Derby Things I Will Miss When They’re Gone: Part 4

Derby is changing every day, inching along a continuum that leads from burlesque to mainstream sporting endeavour. It’s where the sport seems to be pulling itself due to (and in spite of) a great deal of debate, so I’m fine with the march toward legitimacy. I will however, mourn the passing of some of the following reminders of the game’s past. They are things that still exist in roller derby, but are under fire, in flux or otherwise doomed to be ground under the wheels of history.

Chapter 1 – Nameyology

Chapter 2 – Booty Short, Legacy Long

Chapter 3 – Billboarded

Chapter 4: No Boys Allowed

This post is a confession, and an apology. And possibly a challenge.

In my time, I’ve been a Men’s Roller Derby hater. I’m working to correct it.

I believe that the sport of women’s flat track roller derby provides a necessary corrective to male-dominated sports culture, and a unique opportunity for women to explore team sport, physical fitness and camaraderie outside the paradigms of conventional athletics. I also believe the necessity for that unique corrective measure is still very much with us. I know, Mr. Seltzer, old-school derby was always presented co-ed, but the revivalists dumped a lot of stuff, including fakeness, and they did so by design.

That being said, merby’s here and it isn’t going anywhere. More and more men are playing, usually with the support of their sister leagues. One day, assisted by genetics and centuries of warrior ethos, some dude will set a record on the flat track in scoring/jumping/protein shake drinking that some very competitive women will spend a long time trying to match. And that will bum me out.  Is men’s derby an amazing sport played by passionate athletes? Hell yeah! Is its growth, right here and now, perhaps weighing heavily on the coat tails of a small but important aspect of the women’s movement?

My answer to that used to be yes, without question. Now I’m coming round to realize that it could be a problem, but it doesn’t have to be, so I can’t judge it until it happens.

I know a lot of male players. These are people who have shed blood, sweat and tears building the women’s game and have spent so much time with it they have come to love it, and want to experience it for themselves. They tell me that they can think of no higher compliment for the game they love than to put themselves to the test in its crucible. I have no counter-argument for this. I can’t tell them to get back in their Widow/Ref-kitchen and make us a rule-set sandwich (hold the Minors). They should play and they shall.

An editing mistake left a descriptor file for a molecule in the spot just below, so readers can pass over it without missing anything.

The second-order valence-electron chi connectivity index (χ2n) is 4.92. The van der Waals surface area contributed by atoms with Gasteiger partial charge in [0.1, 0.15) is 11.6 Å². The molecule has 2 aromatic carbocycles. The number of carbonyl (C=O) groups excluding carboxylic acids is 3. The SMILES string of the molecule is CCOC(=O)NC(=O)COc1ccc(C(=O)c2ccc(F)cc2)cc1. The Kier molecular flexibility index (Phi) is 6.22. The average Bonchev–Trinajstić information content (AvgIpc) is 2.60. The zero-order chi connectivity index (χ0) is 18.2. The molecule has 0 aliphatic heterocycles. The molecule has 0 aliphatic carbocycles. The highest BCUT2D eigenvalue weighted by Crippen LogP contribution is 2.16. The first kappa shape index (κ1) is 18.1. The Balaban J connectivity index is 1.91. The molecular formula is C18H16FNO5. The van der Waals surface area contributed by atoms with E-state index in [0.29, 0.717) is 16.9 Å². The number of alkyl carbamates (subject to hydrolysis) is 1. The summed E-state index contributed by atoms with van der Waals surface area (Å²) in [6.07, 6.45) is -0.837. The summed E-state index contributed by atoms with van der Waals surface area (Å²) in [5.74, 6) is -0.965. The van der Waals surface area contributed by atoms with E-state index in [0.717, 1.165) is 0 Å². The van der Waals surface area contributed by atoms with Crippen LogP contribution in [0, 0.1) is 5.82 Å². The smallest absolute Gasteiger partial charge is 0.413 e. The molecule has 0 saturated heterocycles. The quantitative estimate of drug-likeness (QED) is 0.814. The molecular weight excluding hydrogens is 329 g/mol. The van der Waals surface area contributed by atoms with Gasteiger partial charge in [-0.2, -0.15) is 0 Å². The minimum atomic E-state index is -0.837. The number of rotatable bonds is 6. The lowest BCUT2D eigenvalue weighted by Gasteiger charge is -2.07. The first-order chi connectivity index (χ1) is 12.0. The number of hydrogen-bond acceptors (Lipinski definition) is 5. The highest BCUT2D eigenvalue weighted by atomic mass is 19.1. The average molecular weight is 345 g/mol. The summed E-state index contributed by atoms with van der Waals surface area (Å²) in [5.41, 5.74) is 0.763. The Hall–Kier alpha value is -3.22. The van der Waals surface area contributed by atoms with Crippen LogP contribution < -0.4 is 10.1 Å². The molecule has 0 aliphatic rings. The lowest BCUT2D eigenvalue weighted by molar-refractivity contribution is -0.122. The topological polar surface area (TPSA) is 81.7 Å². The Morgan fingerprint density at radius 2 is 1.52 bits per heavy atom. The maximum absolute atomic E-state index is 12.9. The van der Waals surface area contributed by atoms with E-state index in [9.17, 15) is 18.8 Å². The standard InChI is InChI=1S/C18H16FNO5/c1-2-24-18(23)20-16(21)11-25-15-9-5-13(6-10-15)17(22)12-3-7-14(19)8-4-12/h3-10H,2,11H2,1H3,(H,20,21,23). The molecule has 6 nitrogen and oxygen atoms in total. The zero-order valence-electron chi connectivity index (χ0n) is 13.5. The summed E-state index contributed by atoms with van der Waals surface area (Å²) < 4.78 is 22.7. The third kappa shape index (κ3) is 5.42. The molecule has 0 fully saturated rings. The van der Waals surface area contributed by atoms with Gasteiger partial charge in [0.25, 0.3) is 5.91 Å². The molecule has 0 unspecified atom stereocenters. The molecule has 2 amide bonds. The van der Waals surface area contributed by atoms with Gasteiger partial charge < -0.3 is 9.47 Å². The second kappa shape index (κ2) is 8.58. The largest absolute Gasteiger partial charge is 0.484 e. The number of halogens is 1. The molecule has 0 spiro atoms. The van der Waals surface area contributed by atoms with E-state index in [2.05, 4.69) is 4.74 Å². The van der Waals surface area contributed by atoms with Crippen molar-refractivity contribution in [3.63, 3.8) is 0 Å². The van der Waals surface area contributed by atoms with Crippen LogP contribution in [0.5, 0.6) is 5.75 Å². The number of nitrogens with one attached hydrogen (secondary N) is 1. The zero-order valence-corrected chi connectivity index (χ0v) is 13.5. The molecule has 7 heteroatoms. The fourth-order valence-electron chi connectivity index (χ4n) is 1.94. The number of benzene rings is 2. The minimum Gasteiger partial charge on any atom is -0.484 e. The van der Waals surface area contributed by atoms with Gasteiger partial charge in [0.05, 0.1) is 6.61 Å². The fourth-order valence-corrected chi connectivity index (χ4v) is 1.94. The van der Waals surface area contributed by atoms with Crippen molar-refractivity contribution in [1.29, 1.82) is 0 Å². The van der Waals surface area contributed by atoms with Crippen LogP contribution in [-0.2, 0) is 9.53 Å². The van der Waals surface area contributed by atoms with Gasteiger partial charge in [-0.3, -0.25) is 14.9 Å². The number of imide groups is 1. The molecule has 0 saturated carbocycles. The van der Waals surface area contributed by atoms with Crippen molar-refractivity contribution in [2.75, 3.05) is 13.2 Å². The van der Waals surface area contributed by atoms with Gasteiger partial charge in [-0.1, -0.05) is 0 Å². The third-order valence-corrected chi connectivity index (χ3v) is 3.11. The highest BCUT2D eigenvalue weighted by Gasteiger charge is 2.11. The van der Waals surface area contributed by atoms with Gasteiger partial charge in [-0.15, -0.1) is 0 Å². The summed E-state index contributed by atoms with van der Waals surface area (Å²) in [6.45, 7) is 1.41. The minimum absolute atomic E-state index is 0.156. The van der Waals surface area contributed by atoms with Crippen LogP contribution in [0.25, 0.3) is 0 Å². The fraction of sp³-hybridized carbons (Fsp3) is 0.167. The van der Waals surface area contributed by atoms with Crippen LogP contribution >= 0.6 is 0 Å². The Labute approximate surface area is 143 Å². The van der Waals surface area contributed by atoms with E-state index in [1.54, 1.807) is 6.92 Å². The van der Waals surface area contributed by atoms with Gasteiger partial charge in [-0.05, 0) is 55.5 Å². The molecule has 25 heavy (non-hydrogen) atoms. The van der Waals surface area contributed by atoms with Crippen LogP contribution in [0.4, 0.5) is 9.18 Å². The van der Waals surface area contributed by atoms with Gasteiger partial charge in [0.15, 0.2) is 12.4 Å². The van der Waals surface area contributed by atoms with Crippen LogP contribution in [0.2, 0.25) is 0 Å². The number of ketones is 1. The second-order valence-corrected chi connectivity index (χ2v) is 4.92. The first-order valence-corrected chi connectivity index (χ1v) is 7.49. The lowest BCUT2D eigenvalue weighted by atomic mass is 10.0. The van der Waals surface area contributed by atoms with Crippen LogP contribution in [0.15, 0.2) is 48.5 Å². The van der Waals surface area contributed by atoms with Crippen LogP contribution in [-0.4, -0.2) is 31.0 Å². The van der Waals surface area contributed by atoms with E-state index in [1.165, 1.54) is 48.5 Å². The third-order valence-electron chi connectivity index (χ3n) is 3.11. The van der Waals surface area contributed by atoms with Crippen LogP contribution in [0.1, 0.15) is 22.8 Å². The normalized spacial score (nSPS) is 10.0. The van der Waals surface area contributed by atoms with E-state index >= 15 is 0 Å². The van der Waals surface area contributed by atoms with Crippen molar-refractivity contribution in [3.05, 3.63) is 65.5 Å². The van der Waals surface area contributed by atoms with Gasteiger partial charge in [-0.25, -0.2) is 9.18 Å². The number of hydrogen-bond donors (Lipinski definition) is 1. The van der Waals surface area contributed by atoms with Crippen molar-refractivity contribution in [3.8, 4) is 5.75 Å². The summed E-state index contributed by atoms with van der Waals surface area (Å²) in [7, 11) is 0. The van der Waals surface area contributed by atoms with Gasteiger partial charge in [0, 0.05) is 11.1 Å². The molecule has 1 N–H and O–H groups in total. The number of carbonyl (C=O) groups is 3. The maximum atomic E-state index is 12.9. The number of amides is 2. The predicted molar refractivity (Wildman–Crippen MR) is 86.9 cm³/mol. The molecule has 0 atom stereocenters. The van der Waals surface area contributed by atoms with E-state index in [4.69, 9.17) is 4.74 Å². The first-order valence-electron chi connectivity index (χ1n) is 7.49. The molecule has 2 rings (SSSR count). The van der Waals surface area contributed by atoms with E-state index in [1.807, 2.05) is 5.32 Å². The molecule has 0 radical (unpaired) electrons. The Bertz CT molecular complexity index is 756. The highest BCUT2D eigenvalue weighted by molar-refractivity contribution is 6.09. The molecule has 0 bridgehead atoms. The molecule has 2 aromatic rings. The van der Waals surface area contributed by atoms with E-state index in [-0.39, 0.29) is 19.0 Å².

And yet I remember the first time I saw a group of parents, children and athletes gathering together for an autograph signing after a bout. Everyone within 20 feet was a female. I thought “You don’t see that every day.”

And then I thought “Well shit, you should!”

So, do I still hate the Bro-ller Derby? Can you love the player and not the game? All the songs suggest you can, but I know it’s not that simple.

My gravest concern remains, which is that the men’s game will draw the public’s eye and we’ll end up in a situation where the male game is the default and the female is the alt-version. You know, LIKE EVERY OTHER SPORT IN HISTORY. I’m going to sound like a pompous ass when I say this, but I can’t think of any other way: Men, you have been given partial custody of something women hold precious. Don’t screw it up.

That’s the main thing. There are other nitpicks too:

I’m still inclined to cringe when I’m at a tournament and I am told that Team X’s star player cannot participate because she was taken out in a co-ed scrimmage, likely by what Captain Lou El Bammo calls the “Dude Major Penalty”.*

At the moment, I still think the guys took a game that was just finding its feet in terms of complex strategy and put the hamfist right back into it.

I think I will always hate the uniforms.

But I love Roller Derby. I love the game, and I love the people. All the people: Refs and NSOs and announcers, volunteers and fans. I love roller girls and roller boys, who I guess I should just call “skaters” henceforth.

Mea Culpa. I’m working on it. Work with me.

Levity!

Levity!

*Simultaneous High/Back Block with Forearms. Guy Jammers new to the game do not check speed when approaching walls.

Comments? Hit the form below! Just don’t tell MRDA where to find me.

Next time: Andrew WK Does Not Approve.

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5 Responses to “Derby Things I Will Miss When They’re Gone: Part 4”

  1. […] Music, Roller Derby & Madness « Album Review: KMFDM “Kunst” 2013 Derby Things I Will Miss When They’re Gone: Part 4 […]

  2. According to Derby Deeds podcast, the reffing at MRDA champs was looser than WFTDA tournaments. Not good for the game.

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